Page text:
|Great novels are full of details that draw the reader into the story.|
So as I read, I’ve been paying attention to details, especially as they relate to setting. In The Shattering, Karen Healey propelled me up the New Zealand Coast from beach to deserted town. I found myself sorting through racks of stained glass and watching the progress on a rehabbed Victorian mansion in Lisa Kleypas’ Rainshadow Road. Vanessa Diffenbaugh had me sorting through blooms to put together just the right arrangement and wondering the fragrant stalls of the flower market in The Language of Flowers.
The details in each of these settings made what I was reading tangible and touchable. If I ever found myself in one of these places, I would instantly recognize it.
But beware giving details about a place you’ve never been and something you’ve never experienced. An inaccurate detail will yank your reader out of the story and make them question everything else in the book.
Recently, I read a novel about a character on a lengthy trip. As she travels, she eats things she’s never had before. The author describes the character sitting and sipping her Blizzard.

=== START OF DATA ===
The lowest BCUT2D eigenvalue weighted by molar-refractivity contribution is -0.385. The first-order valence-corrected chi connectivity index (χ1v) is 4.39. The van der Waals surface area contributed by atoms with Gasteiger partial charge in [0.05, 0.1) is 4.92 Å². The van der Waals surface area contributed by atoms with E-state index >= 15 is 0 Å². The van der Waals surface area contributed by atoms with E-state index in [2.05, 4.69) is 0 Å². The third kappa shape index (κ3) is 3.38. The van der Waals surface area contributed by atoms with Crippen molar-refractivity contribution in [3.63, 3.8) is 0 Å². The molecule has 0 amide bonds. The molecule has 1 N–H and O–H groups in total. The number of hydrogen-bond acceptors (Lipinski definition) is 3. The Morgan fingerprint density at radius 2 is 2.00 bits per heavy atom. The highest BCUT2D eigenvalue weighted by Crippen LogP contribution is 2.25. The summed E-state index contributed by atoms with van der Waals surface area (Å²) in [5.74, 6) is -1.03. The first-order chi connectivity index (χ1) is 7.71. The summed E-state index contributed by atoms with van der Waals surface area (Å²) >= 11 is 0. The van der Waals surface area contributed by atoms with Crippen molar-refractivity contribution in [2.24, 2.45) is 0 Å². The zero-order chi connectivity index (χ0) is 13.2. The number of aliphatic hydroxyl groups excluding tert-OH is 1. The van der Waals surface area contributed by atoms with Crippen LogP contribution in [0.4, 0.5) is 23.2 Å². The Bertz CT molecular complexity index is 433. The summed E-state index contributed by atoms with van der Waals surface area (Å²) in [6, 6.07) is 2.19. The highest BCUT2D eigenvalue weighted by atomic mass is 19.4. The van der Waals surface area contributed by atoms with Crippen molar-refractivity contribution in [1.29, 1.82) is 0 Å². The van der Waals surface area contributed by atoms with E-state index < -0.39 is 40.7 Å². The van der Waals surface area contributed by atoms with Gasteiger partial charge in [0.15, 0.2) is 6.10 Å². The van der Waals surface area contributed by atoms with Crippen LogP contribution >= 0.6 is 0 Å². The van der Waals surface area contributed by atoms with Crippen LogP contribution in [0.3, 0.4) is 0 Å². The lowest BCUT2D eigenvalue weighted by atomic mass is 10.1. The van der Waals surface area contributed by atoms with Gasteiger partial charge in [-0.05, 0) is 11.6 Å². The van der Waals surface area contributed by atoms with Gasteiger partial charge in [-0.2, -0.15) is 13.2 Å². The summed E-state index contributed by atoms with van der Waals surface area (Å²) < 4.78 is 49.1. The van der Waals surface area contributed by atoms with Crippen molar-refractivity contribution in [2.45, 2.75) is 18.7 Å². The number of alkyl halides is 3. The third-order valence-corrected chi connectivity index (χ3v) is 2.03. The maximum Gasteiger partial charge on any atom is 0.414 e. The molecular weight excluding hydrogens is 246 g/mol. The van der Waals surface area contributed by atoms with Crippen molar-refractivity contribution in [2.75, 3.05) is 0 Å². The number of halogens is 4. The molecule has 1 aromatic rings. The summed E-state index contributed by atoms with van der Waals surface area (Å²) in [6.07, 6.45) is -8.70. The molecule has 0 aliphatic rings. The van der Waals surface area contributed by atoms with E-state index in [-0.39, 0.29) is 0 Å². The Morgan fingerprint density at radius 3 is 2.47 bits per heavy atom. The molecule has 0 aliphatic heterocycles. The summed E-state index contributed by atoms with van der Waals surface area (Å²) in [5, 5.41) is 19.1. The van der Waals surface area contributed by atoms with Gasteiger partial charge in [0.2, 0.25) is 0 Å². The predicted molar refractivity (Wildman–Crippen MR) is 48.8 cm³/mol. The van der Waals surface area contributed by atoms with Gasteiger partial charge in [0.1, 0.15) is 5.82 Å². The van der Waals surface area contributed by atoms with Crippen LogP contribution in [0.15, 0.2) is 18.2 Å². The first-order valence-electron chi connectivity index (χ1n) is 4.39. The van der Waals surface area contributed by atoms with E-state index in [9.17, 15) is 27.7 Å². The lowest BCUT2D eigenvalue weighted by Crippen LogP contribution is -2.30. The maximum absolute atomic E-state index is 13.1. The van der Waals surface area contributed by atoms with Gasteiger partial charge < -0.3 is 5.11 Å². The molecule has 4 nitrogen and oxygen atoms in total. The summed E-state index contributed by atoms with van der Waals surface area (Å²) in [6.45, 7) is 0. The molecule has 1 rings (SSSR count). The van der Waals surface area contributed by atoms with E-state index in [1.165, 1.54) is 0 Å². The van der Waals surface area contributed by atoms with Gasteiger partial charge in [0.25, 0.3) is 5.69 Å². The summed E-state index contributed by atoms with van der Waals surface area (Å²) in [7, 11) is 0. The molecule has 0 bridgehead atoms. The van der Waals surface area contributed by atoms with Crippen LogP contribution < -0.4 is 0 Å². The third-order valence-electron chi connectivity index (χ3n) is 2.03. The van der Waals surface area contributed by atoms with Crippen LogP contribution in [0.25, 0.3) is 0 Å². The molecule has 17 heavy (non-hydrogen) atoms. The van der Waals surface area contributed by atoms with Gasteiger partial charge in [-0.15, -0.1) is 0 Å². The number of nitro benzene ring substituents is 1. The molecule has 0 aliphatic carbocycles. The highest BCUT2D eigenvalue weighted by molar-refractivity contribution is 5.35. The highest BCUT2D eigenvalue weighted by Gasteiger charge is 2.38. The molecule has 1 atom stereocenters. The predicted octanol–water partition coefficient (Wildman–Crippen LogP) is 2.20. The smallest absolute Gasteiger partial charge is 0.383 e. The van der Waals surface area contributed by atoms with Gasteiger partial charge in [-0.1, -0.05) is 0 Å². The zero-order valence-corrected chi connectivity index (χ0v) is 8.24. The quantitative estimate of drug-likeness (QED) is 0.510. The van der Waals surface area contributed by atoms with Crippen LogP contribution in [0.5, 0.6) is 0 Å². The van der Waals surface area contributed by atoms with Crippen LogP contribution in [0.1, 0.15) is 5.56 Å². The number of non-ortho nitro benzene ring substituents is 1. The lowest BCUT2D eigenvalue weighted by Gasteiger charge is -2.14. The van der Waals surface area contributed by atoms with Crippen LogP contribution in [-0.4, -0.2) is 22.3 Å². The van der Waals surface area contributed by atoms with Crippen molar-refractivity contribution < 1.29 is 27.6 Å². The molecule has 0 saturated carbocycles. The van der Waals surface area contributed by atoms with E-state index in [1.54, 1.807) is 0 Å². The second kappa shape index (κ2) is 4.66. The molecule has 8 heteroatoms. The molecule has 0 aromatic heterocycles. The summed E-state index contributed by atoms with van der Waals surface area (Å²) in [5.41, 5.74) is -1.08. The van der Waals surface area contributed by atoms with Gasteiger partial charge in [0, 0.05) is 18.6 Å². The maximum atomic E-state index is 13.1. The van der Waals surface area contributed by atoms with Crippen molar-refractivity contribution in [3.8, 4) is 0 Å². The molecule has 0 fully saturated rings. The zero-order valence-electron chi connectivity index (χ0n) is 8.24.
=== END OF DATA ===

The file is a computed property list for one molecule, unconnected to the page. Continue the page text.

Wait a minute. I know this takes place in the summer but how long has she been sitting there? Either the author has never had a Blizzard or she meant to indicate that more than a few minutes had gone by. Whichever one it is, this one trivial detail pulled me out of the story.
Be careful writing about a food you’ve never had or a place you’ve never been. Sensory details are tough when you’ve never had that particular experience. Is a lion cub’s fur soft or coarse? What does an orange grove in the warm sunshine smell like?
Before you write something like this down, check it out or talk to someone who has experienced it, because an inaccurate detail will pull a reader out of your story twice as fast as an accurate detail draws them in.
SueBE blogs at One Writer's Journey.